Breviary Technical Ceramics


      Joining and Bonding Techniques

 Hard Soldering

According to DIN 8505 hard solders melt at temperatures above 450 °C; typical hard solders melt at between 600 and 800 °C, and are processed typically at temperatures of between 600 and 900 °C. Typical representatives of this class include hard silver solders based on silver, copper and zinc. Flux-free vacuum soldering and soldering under a protective atmosphere in soldering ovens is used for high temperature soldering at temperatures > 900 °C.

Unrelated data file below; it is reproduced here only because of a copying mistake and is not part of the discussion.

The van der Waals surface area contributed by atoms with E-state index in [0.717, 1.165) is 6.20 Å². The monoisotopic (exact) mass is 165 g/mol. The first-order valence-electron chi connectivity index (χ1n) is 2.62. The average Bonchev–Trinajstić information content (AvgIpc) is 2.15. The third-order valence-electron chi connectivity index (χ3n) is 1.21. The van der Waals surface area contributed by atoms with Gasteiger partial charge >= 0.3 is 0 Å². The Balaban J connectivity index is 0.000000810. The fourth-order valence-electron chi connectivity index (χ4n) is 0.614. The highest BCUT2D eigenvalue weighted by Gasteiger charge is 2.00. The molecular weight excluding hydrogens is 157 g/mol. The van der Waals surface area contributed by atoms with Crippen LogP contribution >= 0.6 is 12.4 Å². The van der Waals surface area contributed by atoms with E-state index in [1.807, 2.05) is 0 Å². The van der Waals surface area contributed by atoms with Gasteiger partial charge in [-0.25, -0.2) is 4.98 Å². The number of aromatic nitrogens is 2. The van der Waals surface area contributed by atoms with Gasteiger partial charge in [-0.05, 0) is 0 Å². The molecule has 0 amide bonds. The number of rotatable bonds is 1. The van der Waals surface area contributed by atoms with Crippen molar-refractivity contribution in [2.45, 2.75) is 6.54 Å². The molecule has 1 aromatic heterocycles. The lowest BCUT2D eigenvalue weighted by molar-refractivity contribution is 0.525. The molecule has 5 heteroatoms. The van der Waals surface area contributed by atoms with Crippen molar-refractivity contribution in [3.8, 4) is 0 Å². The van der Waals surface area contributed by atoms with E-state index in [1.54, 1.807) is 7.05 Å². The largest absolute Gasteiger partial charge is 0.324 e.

The metallisation requires metals with high melting points (refractory metallisation) such as molybdenum or tungsten. Metallised ceramic suitable for hard soldering can be supplied in this form by ceramic manufacturers.
The most frequent applications are found in machine construction.

The soldering temperatures involved are not usually critical for the ceramic material. It must, however, be borne in mind that the materials that are to be soldered have different coefficients of thermal expansion. Mechanical stresses will develop in the solder and in the materials that have been soldered together as the item cools. The stresses must be held down to acceptable levels through matching temperature coefficients and through appropriate construction.


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